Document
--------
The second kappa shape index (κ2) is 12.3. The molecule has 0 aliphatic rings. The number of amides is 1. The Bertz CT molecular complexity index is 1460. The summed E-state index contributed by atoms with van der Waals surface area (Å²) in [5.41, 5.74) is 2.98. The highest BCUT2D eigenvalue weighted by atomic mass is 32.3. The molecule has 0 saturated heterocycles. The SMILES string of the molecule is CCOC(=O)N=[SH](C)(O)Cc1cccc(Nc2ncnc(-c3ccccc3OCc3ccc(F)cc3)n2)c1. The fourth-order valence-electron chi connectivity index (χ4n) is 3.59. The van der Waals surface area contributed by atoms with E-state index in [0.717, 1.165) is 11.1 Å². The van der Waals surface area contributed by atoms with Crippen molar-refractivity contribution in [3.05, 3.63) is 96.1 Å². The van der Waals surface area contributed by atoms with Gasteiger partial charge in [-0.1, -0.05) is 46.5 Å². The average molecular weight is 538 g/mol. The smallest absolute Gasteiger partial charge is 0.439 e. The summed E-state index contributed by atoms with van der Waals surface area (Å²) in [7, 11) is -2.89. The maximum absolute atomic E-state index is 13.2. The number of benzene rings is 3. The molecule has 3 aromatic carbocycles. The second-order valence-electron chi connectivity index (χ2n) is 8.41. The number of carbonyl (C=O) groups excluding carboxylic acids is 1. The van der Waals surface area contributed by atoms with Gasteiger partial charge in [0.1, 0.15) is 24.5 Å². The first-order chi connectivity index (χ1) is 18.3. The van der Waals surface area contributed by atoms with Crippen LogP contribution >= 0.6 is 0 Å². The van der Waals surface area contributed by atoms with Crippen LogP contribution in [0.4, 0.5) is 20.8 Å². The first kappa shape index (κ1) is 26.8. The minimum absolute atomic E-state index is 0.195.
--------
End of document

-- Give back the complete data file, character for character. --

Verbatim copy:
The second kappa shape index (κ2) is 12.3. The molecule has 0 aliphatic rings. The number of amides is 1. The Bertz CT molecular complexity index is 1460. The summed E-state index contributed by atoms with van der Waals surface area (Å²) in [5.41, 5.74) is 2.98. The highest BCUT2D eigenvalue weighted by atomic mass is 32.3. The molecule has 0 saturated heterocycles. The SMILES string of the molecule is CCOC(=O)N=[SH](C)(O)Cc1cccc(Nc2ncnc(-c3ccccc3OCc3ccc(F)cc3)n2)c1. The fourth-order valence-electron chi connectivity index (χ4n) is 3.59. The van der Waals surface area contributed by atoms with E-state index in [0.717, 1.165) is 11.1 Å². The van der Waals surface area contributed by atoms with Crippen molar-refractivity contribution in [3.05, 3.63) is 96.1 Å². The van der Waals surface area contributed by atoms with Gasteiger partial charge in [-0.1, -0.05) is 46.5 Å². The average molecular weight is 538 g/mol. The smallest absolute Gasteiger partial charge is 0.439 e. The summed E-state index contributed by atoms with van der Waals surface area (Å²) in [7, 11) is -2.89. The maximum absolute atomic E-state index is 13.2. The number of benzene rings is 3. The molecule has 3 aromatic carbocycles. The second-order valence-electron chi connectivity index (χ2n) is 8.41. The number of carbonyl (C=O) groups excluding carboxylic acids is 1. The van der Waals surface area contributed by atoms with Gasteiger partial charge in [0.1, 0.15) is 24.5 Å². The first-order chi connectivity index (χ1) is 18.3. The van der Waals surface area contributed by atoms with Crippen LogP contribution >= 0.6 is 0 Å². The van der Waals surface area contributed by atoms with Crippen LogP contribution in [0.4, 0.5) is 20.8 Å². The first kappa shape index (κ1) is 26.8. The minimum absolute atomic E-state index is 0.195.